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New ‘FAIR’ – Small Business Lending

Equipment Finance

‘Fair’ Small Business Lending

Those considering Small business lending with the big four banks are set to benefit from changes to contract terms imposed by ASIC and sought by the small business ombudsman.

Small Business Lending

The Australian Securities and Investments Commission (ASIC) has issued recent advice’s indicating that all four of the nation’s major banks have agreed to eliminate unpopular ‘unfair terms’ from their loan contracts to small business.

In the context of small business lending, this means for loans of up to $3 million that are provided in standard form contracts to small businesses employing fewer than 20 staff are covered by the legal protections. It is expected other small business funders will follow.

Changes will include:

  • Removing ‘entire agreement clauses’ from small business contracts. These are concerning terms that absolve the lender from responsibility for conduct, statements or representations they make to borrowers outside of the contract.
  • Removing financial indicator covenants from many applicable small business contracts. For example, loan-to-valuation ratio covenants that give lenders the power to call a default when the value of secured property falls, even where a small business customer has met financial repayments, will be removed.
  • Removing material adverse event clauses from all small business contracts. These are concerning terms that give lenders the power to call a default for an unspecified negative change in the circumstances of the small business customer.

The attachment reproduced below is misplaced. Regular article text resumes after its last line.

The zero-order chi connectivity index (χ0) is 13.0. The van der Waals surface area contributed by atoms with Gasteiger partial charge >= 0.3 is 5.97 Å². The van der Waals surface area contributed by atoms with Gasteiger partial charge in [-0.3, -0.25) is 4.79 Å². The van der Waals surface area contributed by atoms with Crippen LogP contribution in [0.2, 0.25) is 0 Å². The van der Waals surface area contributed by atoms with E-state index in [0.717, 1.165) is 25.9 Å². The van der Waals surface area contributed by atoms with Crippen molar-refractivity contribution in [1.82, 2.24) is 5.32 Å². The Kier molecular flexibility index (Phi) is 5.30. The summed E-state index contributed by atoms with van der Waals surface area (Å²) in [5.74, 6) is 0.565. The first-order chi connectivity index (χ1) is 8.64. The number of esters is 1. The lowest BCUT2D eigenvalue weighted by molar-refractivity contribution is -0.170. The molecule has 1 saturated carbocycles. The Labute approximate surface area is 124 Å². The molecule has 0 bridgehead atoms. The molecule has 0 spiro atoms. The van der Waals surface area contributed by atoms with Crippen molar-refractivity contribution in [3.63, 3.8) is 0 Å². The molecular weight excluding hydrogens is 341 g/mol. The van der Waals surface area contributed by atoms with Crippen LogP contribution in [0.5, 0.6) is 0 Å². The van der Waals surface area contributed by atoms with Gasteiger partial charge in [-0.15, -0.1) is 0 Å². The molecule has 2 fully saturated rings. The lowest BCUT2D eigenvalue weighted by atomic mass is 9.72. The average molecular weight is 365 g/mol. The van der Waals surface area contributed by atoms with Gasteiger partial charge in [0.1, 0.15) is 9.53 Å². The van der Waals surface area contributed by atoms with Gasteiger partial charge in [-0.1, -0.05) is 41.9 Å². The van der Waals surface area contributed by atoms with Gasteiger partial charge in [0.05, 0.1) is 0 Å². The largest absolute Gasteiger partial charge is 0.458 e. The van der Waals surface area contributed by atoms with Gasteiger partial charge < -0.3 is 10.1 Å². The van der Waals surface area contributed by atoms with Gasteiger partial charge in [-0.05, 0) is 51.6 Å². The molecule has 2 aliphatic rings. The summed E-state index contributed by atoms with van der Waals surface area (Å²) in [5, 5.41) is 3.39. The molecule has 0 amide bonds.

• Significantly limiting the operation of indemnification clauses. These are concerning terms that aim to broadly protect the lender against losses, costs, liabilities and expenses that arise even outside the control of the small business borrower.
  • Significantly limiting the operation of unilateral variation clauses. In addition to providing applicable small business customers with a minimum of 30 days’ notice for any contract changes, banks will clearly limit the circumstances in which unilateral variations can be made.

The banks have agreed that all customers who entered or renewed contracts from 12 November 2016 – when the protections for small businesses began – will have the benefit of the changes agreed with ASIC.

Despite the date above in many cases, banks have agreed to implement the changes so that they apply to all existing applicable small business customers.

ASIC Deputy Chairman Peter Kell said: “We made it clear that lenders had to significantly improve their lending agreements to small business to ensure they meet the new rules.”

“It is important that the banks have committed to improving
their small business lending contracts. ASIC will be following up with the big four banks – and other lenders – to ensure that small business contracts do not contain unfair terms.”

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